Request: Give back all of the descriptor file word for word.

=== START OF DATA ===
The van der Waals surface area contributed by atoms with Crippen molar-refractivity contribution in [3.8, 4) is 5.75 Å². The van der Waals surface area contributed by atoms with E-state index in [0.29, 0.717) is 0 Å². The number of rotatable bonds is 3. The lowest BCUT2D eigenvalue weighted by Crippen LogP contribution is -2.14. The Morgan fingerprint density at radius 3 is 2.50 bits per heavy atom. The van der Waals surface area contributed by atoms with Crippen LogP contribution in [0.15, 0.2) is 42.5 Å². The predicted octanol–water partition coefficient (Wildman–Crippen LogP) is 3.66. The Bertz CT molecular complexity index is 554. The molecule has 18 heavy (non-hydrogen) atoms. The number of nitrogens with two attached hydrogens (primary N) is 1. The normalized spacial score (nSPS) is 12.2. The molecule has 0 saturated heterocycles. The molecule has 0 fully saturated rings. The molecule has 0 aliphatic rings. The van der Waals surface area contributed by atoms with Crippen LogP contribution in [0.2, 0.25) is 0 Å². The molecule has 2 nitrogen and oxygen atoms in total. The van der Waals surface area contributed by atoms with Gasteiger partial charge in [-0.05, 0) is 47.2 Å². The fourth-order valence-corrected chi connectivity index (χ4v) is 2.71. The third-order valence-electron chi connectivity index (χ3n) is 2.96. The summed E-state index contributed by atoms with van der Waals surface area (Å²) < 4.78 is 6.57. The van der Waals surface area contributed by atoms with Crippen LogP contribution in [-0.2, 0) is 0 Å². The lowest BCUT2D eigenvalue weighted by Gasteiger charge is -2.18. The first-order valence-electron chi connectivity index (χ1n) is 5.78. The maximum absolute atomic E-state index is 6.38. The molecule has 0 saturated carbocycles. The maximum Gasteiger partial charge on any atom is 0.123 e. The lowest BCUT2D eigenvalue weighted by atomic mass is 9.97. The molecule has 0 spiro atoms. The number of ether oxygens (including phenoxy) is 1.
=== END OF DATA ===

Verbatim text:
The van der Waals surface area contributed by atoms with Crippen molar-refractivity contribution in [3.8, 4) is 5.75 Å². The van der Waals surface area contributed by atoms with E-state index in [0.29, 0.717) is 0 Å². The number of rotatable bonds is 3. The lowest BCUT2D eigenvalue weighted by Crippen LogP contribution is -2.14. The Morgan fingerprint density at radius 3 is 2.50 bits per heavy atom. The van der Waals surface area contributed by atoms with Crippen LogP contribution in [0.15, 0.2) is 42.5 Å². The predicted octanol–water partition coefficient (Wildman–Crippen LogP) is 3.66. The Bertz CT molecular complexity index is 554. The molecule has 18 heavy (non-hydrogen) atoms. The number of nitrogens with two attached hydrogens (primary N) is 1. The normalized spacial score (nSPS) is 12.2. The molecule has 0 saturated heterocycles. The molecule has 0 fully saturated rings. The molecule has 0 aliphatic rings. The van der Waals surface area contributed by atoms with Crippen LogP contribution in [0.2, 0.25) is 0 Å². The molecule has 2 nitrogen and oxygen atoms in total. The van der Waals surface area contributed by atoms with Gasteiger partial charge in [-0.05, 0) is 47.2 Å². The fourth-order valence-corrected chi connectivity index (χ4v) is 2.71. The third-order valence-electron chi connectivity index (χ3n) is 2.96. The summed E-state index contributed by atoms with van der Waals surface area (Å²) < 4.78 is 6.57. The van der Waals surface area contributed by atoms with Crippen LogP contribution in [-0.2, 0) is 0 Å². The lowest BCUT2D eigenvalue weighted by Gasteiger charge is -2.18. The first-order valence-electron chi connectivity index (χ1n) is 5.78. The maximum absolute atomic E-state index is 6.38. The molecule has 0 saturated carbocycles. The maximum Gasteiger partial charge on any atom is 0.123 e. The lowest BCUT2D eigenvalue weighted by atomic mass is 9.97. The molecule has 0 spiro atoms. The number of ether oxygens (including phenoxy) is 1.